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Montevideo, November 27th 2022 - 08:52 UTC

 

 

British regulators fined Chinese state CGTN €260,000 for breaching UK broadcast code

Tuesday, March 9th 2021 - 09:04 UTC
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Ofcom also handed €150,000 in fines over five programs aired in 2019 covering the Hong Kong pro-democracy protests “had failed to maintain due impartiality.” Ofcom also handed €150,000 in fines over five programs aired in 2019 covering the Hong Kong pro-democracy protests “had failed to maintain due impartiality.”

British regulators on Monday fined Chinese state broadcast CGTN €260,000, a month after having revoked its license. Peter Humphrey complained to broadcasting watchdog Ofcom about the channel's airing of a criminal confession that he says he was forced to make.

Ofcom hit the Chinese channel with a €110,000 fine for breaching the country's broadcast code. It said the network should have known “there were reasons to doubt whether Mr Humphrey's consent was genuine and informed.”

Humphrey was jailed for more than two years by a court in Shanghai in 2014 in connection with a corruption case involving pharmaceutical giant GlaxoSmithKline.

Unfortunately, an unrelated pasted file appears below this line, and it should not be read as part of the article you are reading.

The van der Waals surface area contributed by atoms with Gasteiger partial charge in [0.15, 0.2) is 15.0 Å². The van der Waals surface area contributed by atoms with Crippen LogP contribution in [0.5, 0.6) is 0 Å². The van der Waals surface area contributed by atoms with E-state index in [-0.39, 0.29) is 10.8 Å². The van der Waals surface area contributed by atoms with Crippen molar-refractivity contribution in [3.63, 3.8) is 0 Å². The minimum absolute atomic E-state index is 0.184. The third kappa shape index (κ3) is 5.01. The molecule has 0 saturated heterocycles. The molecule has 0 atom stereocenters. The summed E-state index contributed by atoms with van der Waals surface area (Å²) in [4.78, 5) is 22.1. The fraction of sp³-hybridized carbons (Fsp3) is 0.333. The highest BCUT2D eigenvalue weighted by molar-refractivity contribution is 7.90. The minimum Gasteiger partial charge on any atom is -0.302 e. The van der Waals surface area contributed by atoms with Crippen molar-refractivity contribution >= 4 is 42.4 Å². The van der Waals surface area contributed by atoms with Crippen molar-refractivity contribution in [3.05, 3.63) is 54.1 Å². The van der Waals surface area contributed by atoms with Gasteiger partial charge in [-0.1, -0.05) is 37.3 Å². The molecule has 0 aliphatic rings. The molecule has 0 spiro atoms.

The Chinese broadcaster, whose license was owned by Star China Media Limited, justified the controversial report to Ofcom on public-interest grounds.

Ofcom also handed out nearly €150,000 in fines over five programs that aired in 2019 covering the Hong Kong pro-democracy protests “had failed to maintain due impartiality.”

Critics say the English-language satellite broadcaster merely parrots the Chinese Communist Party line in its reports.

Ofcom revoked its license last month after finding the state-backed ownership structure broke UK law. However, it is still liable for penalties over programs aired while it had a license. But it returned to German screens last week after a short suspension.

Last month, Chinese regulators banned BBC World News, claiming the global network “seriously violated” the country's broadcasting rules. It followed a hard-hitting report about Beijing's treatment of the country's Uighur minority.

The National Radio and Television Administration cited “the requirement that news should be truthful and fair” and not “harm China's national interests.”

The move was widely seen as retaliation for Ofcom's ban on CGTN.

Categories: Politics, International.

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